More than anything, my hope is that camping provides our children with the experience of a simplified existence, of learning to be part of a communal group, to compromise and co-operate. To forgo television and play card games again. To dive into frothy waves unfettered by the multiple trappings of everyday life. This Australia Day, whilst I will be present wherever I am, a small section of my heart and mind will be back in South West Rocks. Enjoying the truly egalitarian pleasures of this vast nations amazing beaches and natural beauty.

http://www.seabreezebeachhotel.com.au

http://www.trialbaykiosk.com.au

http://www.visitnsw.com/destinations/north-coast/kempsey-area/south-west-rocks?nst=0&gclid=CO-b07HfwcoCFUosvQod7gcM3A&gclsrc=aw.ds


Stopped

Cicada’s buzz, the heat shimmers on the tents and children play endless rounds of Uno.

The rain has left and summer is once more upon us.  Twenty eight degree days allow for fun filled beach activities and the evenings are cool enough for  sleep.

Sets of white tipped waves swell and crash against us, they are stronger than they look. Ice-creams and potato cakes from the Horseshoe Bay Kiosk rule the day.

Our camping collective eat well. Whether it be a slow roasted shoulder of lamb, a myriad of crunchy corn fritters , carnival coloured coleslaw, a mound of roast potatoes or fresh white bread rolls laden with bacon and egg.

Time slows and it is good to just stop.

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Even Cheergerms need a little holiday

Just a wee note to say gidday and to wish all and sundry a Happy New Year. We are off on a camping trip for the next little while. Some may say our holiday collective ‘glamps’ and those people may or may not be correct. I suppose it depends on your perspective.

I leave you with a little pictorial insight into our Christmas and Boxing Day celebrations, which were held at Sister Two’s lovely family abode this year. Good times indeed.

Our camping destination is South West Rocks, a little piece of beachside heaven on the Mid North Coast of New South Wales. If the muse hits me slap on the side of the head with a piece of nice fresh fish, there may even be the odd brief holiday missive as well. Until the next time we meet, lang may yer lum reek.

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Baggage and Gerringong

Everyone needs a little time away. To unwind, read a good book, to perhaps experience something a little different than the everyday. But two ‘three day mini-break weekends’ in a row? Now that seems a little, well, greedy. To quote Gordon Gecko from that 80’s hit movie Wall Street, ‘The point is ladies and gentlemen that greed, for lack of a better word, is good.’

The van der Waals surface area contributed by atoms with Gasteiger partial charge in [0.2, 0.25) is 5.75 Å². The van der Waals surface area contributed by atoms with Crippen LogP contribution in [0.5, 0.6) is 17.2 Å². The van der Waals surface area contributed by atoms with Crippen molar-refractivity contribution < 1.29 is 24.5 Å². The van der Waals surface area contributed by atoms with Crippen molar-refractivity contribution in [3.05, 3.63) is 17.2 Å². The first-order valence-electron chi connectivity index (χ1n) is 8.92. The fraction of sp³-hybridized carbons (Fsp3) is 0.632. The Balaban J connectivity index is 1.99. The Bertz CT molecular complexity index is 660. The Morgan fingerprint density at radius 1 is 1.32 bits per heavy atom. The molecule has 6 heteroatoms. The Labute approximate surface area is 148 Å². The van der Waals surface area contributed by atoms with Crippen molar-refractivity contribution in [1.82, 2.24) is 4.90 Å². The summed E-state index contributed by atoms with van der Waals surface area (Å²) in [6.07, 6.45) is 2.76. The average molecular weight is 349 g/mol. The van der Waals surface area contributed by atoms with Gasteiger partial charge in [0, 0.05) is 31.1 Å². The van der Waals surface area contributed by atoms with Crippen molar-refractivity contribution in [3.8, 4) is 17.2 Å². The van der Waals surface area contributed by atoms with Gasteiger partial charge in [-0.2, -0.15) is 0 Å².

So five friends from Mothers Group, once again threw together our winter woollies and piled our literal and metaphorical baggage into one car. This in itself was a small miracle, can you imagine? (Some of us may have packed more than others.) Our destination this time was the adorable hill perched coastal village of Gerringong on the South Coast of New South Wales. Only two hours (if that) from Sydney. We had the lend of a small holiday house and counted ourselves as very lucky chicks indeed.

Lunch had been missed and a loo visit was called for. So to start this gourmet weekend away, a stop was made at the infamous Maccy D’s just out of Wollongong. Now, I am no fan of this multinational fast food joint, for a number of reasons. However, not being a purist, I must tell you that we did eat the fries. Not sure if it was our hunger, excitement or the fact that we had just emptied our bladders but they tasted damn good. Let’s leave it at that.

Heading deeper south, the sky darkened. By the time we arrived, a full blown storm had settled in. Rooms and space divided, luggage unpacked, wine placed into the fridge and the kettle boiled. Snug as bugs in rugs, we looked at each other and heard not, the sound of children. And it was good.

Dinner that first night was an arduous trek (ok, it took three minutes) up to the main drag of Gerringong. There, we ate at the Werri Thai Restaurant, a hole in the wall and encountered some of the freshest Thai food any of us had eaten in quite the while. The tofu and cashew nuts, with a jammy spicy sauce was the standout. Enough that the restaurant was earmarked to re-visit before we left. That and a glass or two of Arras sparkling wine from Tasmania (for those of our number who partake in the odd alcoholic beverage), was a great start to our long weekend.